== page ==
Darren Campbell knows all about the euphoria of winning an Olympic gold medal.
At the 2004 Athens Games he and his four team-mates were overwhelming underdogs in the men's 4X100metres relay race. It was a race regarded as the USA's right to win; more of a given rather than a contest.
Four years previously at Sydney, Maurice Greene, Jon Drummond, Brian Lewis and Bernard Williams not only won comprehensively, but then posed for a multitude of body-building poses as other competitions occurred in the background.
Justin Gatlin, Coby Miller, Shawn Crawford were newbies for the Americans, yet the formidable Greene still loomed. But as he accepted the baton in the final dash, Mark Lewis-Francis held off the American for one of the most memorable British sporting moments of the 21st century.
"We used the negativity from the media to drive us on," Campbell recalls of that balmy Grecian evening. "They kept on bringing up the qualifying rounds and how we were in a false position and couldn't get any lower.
"But it played out as I hoped it would. That feeling when it was over is indescribable."
Campbell sheds tears of joy on the podium
A silver medalist at Sydney 2000, Campbell was at the forefront of the Team GB resurgence, after Steve Redgrave and Matthew Pinsent won the UK's sole gold medal at Atlanta 1996.
He concedes that despite the low expectations eight years ago, it was initially impossible to relax.
"The enormity of it dawns on you when it's moments away. I was in awe and struggling to concentrate, taking in the surroundings at first, so you can only imagine how they'll feel this time."
This time there is optimism. Not solely because the 2012 Games are on British soil, but because Great Britain finished an extraordinary fourth in the medal table at Beijing in 2008.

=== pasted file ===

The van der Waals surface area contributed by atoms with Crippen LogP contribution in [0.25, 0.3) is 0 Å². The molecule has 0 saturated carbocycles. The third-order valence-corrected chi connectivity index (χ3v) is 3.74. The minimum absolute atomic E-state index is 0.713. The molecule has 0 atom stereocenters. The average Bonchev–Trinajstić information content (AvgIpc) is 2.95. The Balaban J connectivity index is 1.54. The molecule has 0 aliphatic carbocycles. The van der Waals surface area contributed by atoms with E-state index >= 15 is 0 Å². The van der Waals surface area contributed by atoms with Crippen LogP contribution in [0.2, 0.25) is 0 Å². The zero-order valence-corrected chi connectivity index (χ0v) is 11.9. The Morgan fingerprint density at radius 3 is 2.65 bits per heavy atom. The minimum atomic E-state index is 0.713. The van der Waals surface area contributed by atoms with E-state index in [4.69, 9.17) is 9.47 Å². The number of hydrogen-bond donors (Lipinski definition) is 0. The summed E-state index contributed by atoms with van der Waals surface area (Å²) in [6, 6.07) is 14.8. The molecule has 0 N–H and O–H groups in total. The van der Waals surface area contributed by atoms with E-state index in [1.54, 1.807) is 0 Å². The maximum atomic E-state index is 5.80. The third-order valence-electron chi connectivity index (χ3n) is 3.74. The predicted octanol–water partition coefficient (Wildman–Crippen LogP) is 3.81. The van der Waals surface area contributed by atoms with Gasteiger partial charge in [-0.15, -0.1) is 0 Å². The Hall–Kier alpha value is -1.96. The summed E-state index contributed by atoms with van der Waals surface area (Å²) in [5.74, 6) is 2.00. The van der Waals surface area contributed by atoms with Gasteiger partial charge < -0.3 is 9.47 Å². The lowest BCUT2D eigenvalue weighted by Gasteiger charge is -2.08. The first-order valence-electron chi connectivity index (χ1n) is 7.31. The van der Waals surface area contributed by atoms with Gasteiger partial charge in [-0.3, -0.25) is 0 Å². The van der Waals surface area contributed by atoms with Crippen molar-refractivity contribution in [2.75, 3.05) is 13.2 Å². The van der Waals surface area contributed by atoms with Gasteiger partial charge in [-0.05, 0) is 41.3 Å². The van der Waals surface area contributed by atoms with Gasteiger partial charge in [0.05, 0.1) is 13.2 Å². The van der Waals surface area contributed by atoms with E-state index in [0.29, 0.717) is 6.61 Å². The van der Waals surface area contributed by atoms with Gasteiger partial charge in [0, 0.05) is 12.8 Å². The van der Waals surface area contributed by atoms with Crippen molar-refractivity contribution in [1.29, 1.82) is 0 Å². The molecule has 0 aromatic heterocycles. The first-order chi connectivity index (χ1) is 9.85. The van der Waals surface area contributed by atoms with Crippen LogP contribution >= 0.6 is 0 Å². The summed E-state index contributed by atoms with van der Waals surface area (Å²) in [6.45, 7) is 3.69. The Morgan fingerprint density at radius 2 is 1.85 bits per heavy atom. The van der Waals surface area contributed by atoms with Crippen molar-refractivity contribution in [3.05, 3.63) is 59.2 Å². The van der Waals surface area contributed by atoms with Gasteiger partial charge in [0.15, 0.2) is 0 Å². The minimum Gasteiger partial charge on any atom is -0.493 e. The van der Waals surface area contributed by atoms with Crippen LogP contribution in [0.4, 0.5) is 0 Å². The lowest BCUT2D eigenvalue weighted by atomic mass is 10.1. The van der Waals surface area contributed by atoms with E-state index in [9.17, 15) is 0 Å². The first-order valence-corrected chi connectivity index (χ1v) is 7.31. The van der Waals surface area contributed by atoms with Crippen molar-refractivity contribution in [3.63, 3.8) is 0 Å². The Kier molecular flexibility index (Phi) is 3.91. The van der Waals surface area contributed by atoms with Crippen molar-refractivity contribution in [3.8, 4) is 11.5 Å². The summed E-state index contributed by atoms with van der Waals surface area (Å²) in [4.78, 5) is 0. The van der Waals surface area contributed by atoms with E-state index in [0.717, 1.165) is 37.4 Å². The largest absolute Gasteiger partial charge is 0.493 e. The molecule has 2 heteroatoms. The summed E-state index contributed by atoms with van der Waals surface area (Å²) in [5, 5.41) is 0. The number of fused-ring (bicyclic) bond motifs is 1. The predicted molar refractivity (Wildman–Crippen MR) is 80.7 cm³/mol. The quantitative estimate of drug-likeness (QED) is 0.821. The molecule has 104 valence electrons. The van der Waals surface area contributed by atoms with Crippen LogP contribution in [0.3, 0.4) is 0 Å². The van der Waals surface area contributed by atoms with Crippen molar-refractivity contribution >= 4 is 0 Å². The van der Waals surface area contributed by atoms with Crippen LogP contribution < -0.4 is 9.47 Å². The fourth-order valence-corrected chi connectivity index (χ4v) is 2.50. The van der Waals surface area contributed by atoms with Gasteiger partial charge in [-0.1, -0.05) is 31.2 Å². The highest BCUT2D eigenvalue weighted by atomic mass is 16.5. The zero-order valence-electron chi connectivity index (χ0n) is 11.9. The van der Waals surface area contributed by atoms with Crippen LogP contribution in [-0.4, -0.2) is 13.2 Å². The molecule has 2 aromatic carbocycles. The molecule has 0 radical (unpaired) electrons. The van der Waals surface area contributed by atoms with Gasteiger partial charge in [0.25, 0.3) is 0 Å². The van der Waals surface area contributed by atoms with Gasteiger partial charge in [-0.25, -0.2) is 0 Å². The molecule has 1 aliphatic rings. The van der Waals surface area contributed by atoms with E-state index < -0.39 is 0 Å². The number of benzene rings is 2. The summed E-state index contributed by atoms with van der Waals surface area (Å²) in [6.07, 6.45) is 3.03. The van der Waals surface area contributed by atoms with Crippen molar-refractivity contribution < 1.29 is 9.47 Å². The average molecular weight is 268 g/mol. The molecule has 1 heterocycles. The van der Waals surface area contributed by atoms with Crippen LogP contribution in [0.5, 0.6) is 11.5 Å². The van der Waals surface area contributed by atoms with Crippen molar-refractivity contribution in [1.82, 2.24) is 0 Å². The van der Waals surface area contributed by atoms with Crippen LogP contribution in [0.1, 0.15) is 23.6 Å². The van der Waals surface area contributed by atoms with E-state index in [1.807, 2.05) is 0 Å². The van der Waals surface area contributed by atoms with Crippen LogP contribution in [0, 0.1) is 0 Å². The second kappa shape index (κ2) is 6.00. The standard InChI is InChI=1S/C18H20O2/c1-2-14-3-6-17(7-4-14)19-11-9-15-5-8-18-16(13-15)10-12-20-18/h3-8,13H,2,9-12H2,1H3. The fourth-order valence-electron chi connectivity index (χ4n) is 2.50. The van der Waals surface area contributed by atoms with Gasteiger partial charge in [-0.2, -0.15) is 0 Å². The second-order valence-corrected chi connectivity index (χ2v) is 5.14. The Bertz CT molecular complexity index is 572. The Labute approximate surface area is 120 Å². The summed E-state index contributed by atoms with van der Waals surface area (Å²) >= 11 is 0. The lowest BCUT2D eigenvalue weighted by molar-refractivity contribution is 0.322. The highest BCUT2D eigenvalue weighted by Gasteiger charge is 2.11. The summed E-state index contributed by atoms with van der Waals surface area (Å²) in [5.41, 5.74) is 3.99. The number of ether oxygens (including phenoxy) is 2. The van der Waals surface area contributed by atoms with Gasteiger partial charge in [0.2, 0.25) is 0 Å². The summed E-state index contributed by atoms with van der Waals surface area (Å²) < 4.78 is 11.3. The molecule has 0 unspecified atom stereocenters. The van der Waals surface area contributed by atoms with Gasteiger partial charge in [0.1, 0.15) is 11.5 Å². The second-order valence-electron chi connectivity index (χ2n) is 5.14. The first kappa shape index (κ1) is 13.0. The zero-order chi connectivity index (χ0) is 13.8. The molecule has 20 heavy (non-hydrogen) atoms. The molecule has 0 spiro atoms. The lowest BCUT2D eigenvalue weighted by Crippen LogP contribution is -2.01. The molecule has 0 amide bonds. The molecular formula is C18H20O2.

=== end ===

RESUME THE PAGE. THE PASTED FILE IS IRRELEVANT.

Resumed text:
"For me, the nerves subsided as the race drew closer," he reveals.
"Hopefully though the crowd will make it easier for them. There's a lot of enthusiasm and it's not even started yet. It's great to see the turnout when you're holding the [Olympic] Torch, let alone what it'll be like inside the stadium.
Campbell, 38, is an ambassador for the Special Olympics, in between his sprint coaching duties, and is determined to lend the event more exposure.
"When you see the joy they get out of just participating, that is when you understand how special it is not just for them, but for me as well as a representative," he extols.
He was due to run the 10k Nike Run on 8 July, but had Sale Sharks and England rugby winger Mark Cueto's wedding to attend.
"I would like to say the wife's dragging me along," he laughs honestly.
Darren Campbell has been an Ambassador for Special Olympics GB since 2007. For more information, visit www.specialolympicsgb.org.uk